Tag: Nepal

Check computergees for Nepal in 2006.

The 10 most dangerous bridges in the world

The 10 most dangerous bridges in the world

Suspension bridges, motorway bridges, pedestrian bridges – there are many types of bridges, but which bridges are the most dangerous and where can they be found?

10th place – the “Indoboard Bridge” (Indonesia)

This bridge has to be listed among the top ten most dangerous bridges in the world, because as its name suggests, it is more like an indoboard than a trustworthy way of crossing a raging river. A lot of balance is required here every day because this bridge in Indonesia serves as a way to school for many children every day.

Place 9 – The Ghasa Suspension Bridge (Nepal)

This suspension bridge leads over the Jomsom Sadak gorge and connects a small village with the outside world. It is several hundred meters long and is at a dizzying height. Not only do people cross this bridge every day, but shepherds also drive their cattle over it. As a local, you may have gotten used to these circumstances sooner or later, but tourists need a lot of courage to start their way over this narrow bridge.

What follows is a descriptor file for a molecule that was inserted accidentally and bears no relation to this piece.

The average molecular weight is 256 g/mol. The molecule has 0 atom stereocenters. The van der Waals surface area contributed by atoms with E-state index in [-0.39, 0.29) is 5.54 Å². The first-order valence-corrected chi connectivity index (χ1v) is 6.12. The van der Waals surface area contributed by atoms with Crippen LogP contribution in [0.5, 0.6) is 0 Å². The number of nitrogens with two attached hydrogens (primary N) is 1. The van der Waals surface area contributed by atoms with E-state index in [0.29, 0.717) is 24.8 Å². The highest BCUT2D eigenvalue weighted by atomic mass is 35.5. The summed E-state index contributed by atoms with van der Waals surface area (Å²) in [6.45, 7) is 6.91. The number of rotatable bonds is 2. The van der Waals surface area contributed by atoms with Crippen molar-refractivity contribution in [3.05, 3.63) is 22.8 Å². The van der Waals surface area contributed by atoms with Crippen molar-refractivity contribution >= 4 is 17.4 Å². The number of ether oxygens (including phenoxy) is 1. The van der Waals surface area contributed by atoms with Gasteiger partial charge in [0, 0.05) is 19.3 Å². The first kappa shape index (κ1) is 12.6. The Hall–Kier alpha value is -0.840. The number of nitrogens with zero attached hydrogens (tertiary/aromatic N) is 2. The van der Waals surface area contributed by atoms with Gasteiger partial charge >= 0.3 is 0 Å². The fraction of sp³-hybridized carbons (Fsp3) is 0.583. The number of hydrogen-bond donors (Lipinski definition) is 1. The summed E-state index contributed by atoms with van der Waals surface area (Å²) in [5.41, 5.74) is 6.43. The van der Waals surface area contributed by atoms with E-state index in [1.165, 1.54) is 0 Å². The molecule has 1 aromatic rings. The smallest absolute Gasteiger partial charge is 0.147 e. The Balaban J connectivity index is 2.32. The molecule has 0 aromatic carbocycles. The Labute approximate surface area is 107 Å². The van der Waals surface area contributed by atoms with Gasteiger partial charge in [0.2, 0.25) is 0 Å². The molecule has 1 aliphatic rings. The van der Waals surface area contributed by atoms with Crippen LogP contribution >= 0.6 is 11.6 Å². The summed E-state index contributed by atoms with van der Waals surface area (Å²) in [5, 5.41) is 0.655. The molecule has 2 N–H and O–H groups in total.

8th – Qu’eswachaka suspension bridge (Peru)

The Qu’eswachaka Bridge is a rope bridge that is made every year by hand and is made of braided grass and spans the Río Apurímac, so that residents in the area have a connection to the outside world. It has been a UNESCO World Heritage Site since December 2013 and, due to its unsafe construction, also one of the 10 most dangerous bridges in the world.

7th – Sarawak Bridge (Malaysia)

This bridge, made of bamboo and thin struts, must never be entered by more than two people at the same time, otherwise it would collapse under the weight. On the left and right there is a kind of railing, also made of bamboo, but when you step on the swaying bridge it becomes immediately clear that this would hardly hold up in case of doubt. Fall between the bamboo sticks, inevitably land in the river below and get to know the local animals.

6th place – Kotmale Oya Bridge (Sri Lanka)

Leading through the impenetrable jungle, this bridge also serves to cross a river. The Kotmale is the fourth largest in his country and leads about 70 kilometers through Sri Lanka. If you fall through the holey boards that make up the bridge, you will be swept away by the torrents of the current. So it is a real adventure to cross this river.